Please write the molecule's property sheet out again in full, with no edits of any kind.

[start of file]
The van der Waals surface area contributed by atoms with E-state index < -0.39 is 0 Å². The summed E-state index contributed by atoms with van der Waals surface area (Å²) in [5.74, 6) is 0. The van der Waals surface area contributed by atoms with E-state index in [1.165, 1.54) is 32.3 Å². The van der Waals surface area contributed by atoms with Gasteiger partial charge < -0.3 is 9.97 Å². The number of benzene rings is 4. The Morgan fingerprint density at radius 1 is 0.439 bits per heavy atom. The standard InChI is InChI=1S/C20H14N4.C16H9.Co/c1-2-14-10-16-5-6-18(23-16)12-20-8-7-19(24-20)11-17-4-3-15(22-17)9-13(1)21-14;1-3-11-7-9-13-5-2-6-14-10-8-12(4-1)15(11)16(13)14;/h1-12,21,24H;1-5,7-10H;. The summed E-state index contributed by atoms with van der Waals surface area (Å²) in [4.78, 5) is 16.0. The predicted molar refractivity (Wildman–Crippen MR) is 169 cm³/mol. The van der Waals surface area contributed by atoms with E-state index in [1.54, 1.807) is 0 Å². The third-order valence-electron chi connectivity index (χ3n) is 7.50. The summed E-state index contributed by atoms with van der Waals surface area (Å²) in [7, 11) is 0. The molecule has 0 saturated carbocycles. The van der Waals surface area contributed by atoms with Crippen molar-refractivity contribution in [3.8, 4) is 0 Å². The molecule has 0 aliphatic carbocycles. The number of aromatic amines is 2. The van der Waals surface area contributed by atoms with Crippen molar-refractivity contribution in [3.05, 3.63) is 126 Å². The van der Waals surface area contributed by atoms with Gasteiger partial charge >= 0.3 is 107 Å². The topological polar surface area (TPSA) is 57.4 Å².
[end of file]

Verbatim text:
The van der Waals surface area contributed by atoms with E-state index < -0.39 is 0 Å². The summed E-state index contributed by atoms with van der Waals surface area (Å²) in [5.74, 6) is 0. The van der Waals surface area contributed by atoms with E-state index in [1.165, 1.54) is 32.3 Å². The van der Waals surface area contributed by atoms with Gasteiger partial charge < -0.3 is 9.97 Å². The number of benzene rings is 4. The Morgan fingerprint density at radius 1 is 0.439 bits per heavy atom. The standard InChI is InChI=1S/C20H14N4.C16H9.Co/c1-2-14-10-16-5-6-18(23-16)12-20-8-7-19(24-20)11-17-4-3-15(22-17)9-13(1)21-14;1-3-11-7-9-13-5-2-6-14-10-8-12(4-1)15(11)16(13)14;/h1-12,21,24H;1-5,7-10H;. The summed E-state index contributed by atoms with van der Waals surface area (Å²) in [4.78, 5) is 16.0. The predicted molar refractivity (Wildman–Crippen MR) is 169 cm³/mol. The van der Waals surface area contributed by atoms with E-state index in [1.54, 1.807) is 0 Å². The third-order valence-electron chi connectivity index (χ3n) is 7.50. The summed E-state index contributed by atoms with van der Waals surface area (Å²) in [7, 11) is 0. The molecule has 0 saturated carbocycles. The van der Waals surface area contributed by atoms with Crippen molar-refractivity contribution in [3.8, 4) is 0 Å². The molecule has 0 aliphatic carbocycles. The number of aromatic amines is 2. The van der Waals surface area contributed by atoms with Crippen molar-refractivity contribution in [3.05, 3.63) is 126 Å². The van der Waals surface area contributed by atoms with Gasteiger partial charge >= 0.3 is 107 Å². The topological polar surface area (TPSA) is 57.4 Å².